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Colposcopic Features of Microglandular Hyperplasia of the Uterine Cervix
V. Cecil Wright, MD, FRCS(C), FACOG

Introduction

Microglandular hyperplasia (MGH, also termed microglandular endocervical hyperplasia) was first described in 1967 by Taylor et al.1 These authors noted atypical endocervical hyperplasia in women taking oral contraceptives. The condition was later described as a florid example of reserve cell hyperplasia with glandular differentiation in response to hormone (predominantly progesterone) stimulation.2 It was reported in premenopausal women using oral contraceptives and during pregnancy but was unusually observed in postmenopausal women.2-5 However, later studies indicated that progesterone, estrogen or their combination were not always implicated.2,6,7 The diagnosis is most frequently made as an incidental microscopic finding on endocervical tissue from sampling (biopsy, excision, hysterectomy).

Although florid, globular expressions occur, they are not common and in this author’s experience they are usually pregnancy-related. Colposcopically, they appear as fusiform, globular, villous-like masses that are located predominately over endocervical columnar epithelium and not necessarily in contact with the squamous border. On occasion, the polypoid globular masses resemble large polyps. The areas are easily traumatized with resultant bleeding, however blood vessel patterns are not a prominent colposcopic feature. What appears to be characteristic is a yellow hue (similar to the color of chicken fat) that is better seen before the application of acetic acid. Florid or papillary MGH lesions mimic glandular lesions (adenocarcinoma in situ and adenocarcinoma).8 They shed atypical glandular cells. Consequently MGH can be a challenge for the colposcopist.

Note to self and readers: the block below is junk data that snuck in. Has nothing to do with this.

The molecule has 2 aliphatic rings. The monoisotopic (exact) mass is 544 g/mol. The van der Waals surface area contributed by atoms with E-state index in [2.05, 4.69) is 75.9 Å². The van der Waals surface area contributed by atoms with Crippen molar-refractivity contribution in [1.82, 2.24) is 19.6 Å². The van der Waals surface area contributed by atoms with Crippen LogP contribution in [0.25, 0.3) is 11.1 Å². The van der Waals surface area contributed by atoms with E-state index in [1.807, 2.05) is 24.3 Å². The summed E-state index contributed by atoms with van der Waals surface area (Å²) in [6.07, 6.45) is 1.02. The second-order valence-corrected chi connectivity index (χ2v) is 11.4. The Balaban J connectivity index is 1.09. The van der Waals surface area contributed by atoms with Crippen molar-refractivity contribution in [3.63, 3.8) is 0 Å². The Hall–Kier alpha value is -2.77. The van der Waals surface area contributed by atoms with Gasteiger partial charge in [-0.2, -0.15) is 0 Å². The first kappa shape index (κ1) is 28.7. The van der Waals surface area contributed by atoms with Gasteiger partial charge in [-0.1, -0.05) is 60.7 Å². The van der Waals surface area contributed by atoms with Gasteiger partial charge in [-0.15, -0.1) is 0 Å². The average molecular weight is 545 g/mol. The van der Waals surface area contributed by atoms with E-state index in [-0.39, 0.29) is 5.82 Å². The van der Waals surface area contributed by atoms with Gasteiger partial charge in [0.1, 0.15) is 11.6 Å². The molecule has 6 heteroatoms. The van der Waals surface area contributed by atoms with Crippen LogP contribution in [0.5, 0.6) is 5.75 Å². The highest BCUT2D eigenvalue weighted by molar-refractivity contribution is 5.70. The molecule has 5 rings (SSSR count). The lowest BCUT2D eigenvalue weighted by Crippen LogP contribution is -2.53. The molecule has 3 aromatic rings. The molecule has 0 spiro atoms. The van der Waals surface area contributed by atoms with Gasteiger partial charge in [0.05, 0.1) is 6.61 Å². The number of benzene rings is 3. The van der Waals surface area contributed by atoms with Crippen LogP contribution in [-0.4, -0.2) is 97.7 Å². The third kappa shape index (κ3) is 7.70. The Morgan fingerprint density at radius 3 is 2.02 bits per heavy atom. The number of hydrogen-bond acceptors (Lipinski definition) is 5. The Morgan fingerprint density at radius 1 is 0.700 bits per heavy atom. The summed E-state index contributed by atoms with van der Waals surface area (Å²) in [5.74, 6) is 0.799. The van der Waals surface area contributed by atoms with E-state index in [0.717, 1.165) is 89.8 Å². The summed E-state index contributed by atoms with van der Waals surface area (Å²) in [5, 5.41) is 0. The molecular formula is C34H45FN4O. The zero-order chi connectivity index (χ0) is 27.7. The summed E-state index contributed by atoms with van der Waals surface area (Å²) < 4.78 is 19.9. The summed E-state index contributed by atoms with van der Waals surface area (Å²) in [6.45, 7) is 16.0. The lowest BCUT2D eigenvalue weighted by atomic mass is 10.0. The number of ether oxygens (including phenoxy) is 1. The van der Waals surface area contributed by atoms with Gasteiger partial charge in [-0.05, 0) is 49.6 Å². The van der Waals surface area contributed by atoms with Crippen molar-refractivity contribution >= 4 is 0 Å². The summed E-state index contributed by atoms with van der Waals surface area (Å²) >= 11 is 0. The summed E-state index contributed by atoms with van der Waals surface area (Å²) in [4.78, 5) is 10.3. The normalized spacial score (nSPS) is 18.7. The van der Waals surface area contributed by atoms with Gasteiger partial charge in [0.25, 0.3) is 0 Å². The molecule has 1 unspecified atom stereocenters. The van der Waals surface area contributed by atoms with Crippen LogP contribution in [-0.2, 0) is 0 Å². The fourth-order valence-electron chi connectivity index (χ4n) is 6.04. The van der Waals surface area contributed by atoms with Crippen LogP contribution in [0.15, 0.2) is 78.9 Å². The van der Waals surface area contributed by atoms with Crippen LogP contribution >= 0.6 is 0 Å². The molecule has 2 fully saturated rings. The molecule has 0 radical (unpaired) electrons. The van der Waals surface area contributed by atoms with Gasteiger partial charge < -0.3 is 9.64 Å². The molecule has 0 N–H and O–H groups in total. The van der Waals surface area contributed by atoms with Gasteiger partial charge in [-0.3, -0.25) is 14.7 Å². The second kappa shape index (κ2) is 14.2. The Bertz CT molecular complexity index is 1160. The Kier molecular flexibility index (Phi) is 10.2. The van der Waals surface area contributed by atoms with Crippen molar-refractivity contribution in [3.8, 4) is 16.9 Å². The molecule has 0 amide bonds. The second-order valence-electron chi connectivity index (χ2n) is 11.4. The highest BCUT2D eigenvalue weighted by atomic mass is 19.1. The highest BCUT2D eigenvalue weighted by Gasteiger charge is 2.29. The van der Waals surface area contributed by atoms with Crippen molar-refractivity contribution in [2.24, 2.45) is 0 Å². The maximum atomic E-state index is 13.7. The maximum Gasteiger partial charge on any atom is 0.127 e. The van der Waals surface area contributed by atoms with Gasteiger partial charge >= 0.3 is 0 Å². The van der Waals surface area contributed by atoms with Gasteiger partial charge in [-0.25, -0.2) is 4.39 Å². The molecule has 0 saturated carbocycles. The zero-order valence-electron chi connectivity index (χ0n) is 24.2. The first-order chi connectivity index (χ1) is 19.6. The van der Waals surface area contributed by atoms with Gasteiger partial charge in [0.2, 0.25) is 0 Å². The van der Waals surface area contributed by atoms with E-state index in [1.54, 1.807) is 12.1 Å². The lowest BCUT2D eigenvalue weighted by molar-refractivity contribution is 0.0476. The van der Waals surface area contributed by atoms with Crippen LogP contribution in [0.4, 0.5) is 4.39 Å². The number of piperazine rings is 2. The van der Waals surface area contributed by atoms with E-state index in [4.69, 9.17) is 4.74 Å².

Figures 1 to 6 illustrate the colposcopic features of MGH. There are reliable colposcopic features of the condition, although this is not widely recognized due to the rarity of its clinical presentation at colposcopy. All figures are views before acetic acid except the final one. Note that after acetic acid the yellowish hue is not appreciated (Figure 6).